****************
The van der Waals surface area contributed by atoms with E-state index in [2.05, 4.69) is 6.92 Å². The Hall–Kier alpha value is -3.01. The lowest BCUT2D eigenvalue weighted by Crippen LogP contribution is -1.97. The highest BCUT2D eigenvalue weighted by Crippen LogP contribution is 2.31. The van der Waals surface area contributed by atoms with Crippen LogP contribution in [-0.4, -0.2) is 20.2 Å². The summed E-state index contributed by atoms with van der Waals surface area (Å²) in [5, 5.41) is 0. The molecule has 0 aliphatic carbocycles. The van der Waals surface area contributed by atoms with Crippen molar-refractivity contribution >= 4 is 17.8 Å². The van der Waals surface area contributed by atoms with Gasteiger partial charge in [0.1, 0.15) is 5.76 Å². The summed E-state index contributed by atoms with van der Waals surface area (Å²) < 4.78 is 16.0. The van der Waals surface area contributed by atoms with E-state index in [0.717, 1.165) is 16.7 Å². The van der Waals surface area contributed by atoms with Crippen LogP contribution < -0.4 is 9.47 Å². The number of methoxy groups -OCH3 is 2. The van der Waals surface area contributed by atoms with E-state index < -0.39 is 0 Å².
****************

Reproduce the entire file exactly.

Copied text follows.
The van der Waals surface area contributed by atoms with E-state index in [2.05, 4.69) is 6.92 Å². The Hall–Kier alpha value is -3.01. The lowest BCUT2D eigenvalue weighted by Crippen LogP contribution is -1.97. The highest BCUT2D eigenvalue weighted by Crippen LogP contribution is 2.31. The van der Waals surface area contributed by atoms with Crippen LogP contribution in [-0.4, -0.2) is 20.2 Å². The summed E-state index contributed by atoms with van der Waals surface area (Å²) in [5, 5.41) is 0. The molecule has 0 aliphatic carbocycles. The van der Waals surface area contributed by atoms with Crippen molar-refractivity contribution >= 4 is 17.8 Å². The van der Waals surface area contributed by atoms with Gasteiger partial charge in [0.1, 0.15) is 5.76 Å². The summed E-state index contributed by atoms with van der Waals surface area (Å²) < 4.78 is 16.0. The van der Waals surface area contributed by atoms with E-state index in [0.717, 1.165) is 16.7 Å². The van der Waals surface area contributed by atoms with Crippen LogP contribution < -0.4 is 9.47 Å². The number of methoxy groups -OCH3 is 2. The van der Waals surface area contributed by atoms with E-state index < -0.39 is 0 Å².